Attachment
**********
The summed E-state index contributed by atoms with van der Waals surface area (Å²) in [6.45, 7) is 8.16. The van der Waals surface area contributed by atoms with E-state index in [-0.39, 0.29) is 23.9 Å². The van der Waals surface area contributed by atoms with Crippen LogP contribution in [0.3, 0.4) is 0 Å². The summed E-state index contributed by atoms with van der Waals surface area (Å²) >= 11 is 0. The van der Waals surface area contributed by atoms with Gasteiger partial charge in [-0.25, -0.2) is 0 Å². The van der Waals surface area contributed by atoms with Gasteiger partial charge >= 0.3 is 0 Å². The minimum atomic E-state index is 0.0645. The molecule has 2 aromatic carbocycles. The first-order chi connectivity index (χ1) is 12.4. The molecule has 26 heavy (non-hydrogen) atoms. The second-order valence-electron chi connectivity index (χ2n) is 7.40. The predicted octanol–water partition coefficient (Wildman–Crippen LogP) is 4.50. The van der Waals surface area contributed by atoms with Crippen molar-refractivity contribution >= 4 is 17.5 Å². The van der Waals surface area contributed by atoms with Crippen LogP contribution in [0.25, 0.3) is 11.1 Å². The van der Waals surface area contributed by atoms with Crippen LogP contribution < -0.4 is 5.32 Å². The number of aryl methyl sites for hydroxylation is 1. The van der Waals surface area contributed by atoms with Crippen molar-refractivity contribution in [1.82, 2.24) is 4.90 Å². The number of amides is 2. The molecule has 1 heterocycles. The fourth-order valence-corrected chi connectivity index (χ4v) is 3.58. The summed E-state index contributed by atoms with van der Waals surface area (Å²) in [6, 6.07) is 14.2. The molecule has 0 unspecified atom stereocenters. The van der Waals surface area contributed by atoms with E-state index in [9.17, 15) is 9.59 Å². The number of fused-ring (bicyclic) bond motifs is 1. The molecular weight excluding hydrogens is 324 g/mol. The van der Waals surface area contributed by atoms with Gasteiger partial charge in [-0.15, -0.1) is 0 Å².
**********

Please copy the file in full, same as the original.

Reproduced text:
The summed E-state index contributed by atoms with van der Waals surface area (Å²) in [6.45, 7) is 8.16. The van der Waals surface area contributed by atoms with E-state index in [-0.39, 0.29) is 23.9 Å². The van der Waals surface area contributed by atoms with Crippen LogP contribution in [0.3, 0.4) is 0 Å². The summed E-state index contributed by atoms with van der Waals surface area (Å²) >= 11 is 0. The van der Waals surface area contributed by atoms with Gasteiger partial charge in [-0.25, -0.2) is 0 Å². The van der Waals surface area contributed by atoms with Gasteiger partial charge >= 0.3 is 0 Å². The minimum atomic E-state index is 0.0645. The molecule has 2 aromatic carbocycles. The first-order chi connectivity index (χ1) is 12.4. The molecule has 26 heavy (non-hydrogen) atoms. The second-order valence-electron chi connectivity index (χ2n) is 7.40. The predicted octanol–water partition coefficient (Wildman–Crippen LogP) is 4.50. The van der Waals surface area contributed by atoms with Crippen molar-refractivity contribution >= 4 is 17.5 Å². The van der Waals surface area contributed by atoms with Crippen LogP contribution in [0.25, 0.3) is 11.1 Å². The van der Waals surface area contributed by atoms with Crippen LogP contribution < -0.4 is 5.32 Å². The number of aryl methyl sites for hydroxylation is 1. The van der Waals surface area contributed by atoms with Crippen molar-refractivity contribution in [1.82, 2.24) is 4.90 Å². The number of amides is 2. The molecule has 1 heterocycles. The fourth-order valence-corrected chi connectivity index (χ4v) is 3.58. The summed E-state index contributed by atoms with van der Waals surface area (Å²) in [6, 6.07) is 14.2. The molecule has 0 unspecified atom stereocenters. The van der Waals surface area contributed by atoms with E-state index in [9.17, 15) is 9.59 Å². The number of fused-ring (bicyclic) bond motifs is 1. The molecular weight excluding hydrogens is 324 g/mol. The van der Waals surface area contributed by atoms with Gasteiger partial charge in [-0.15, -0.1) is 0 Å².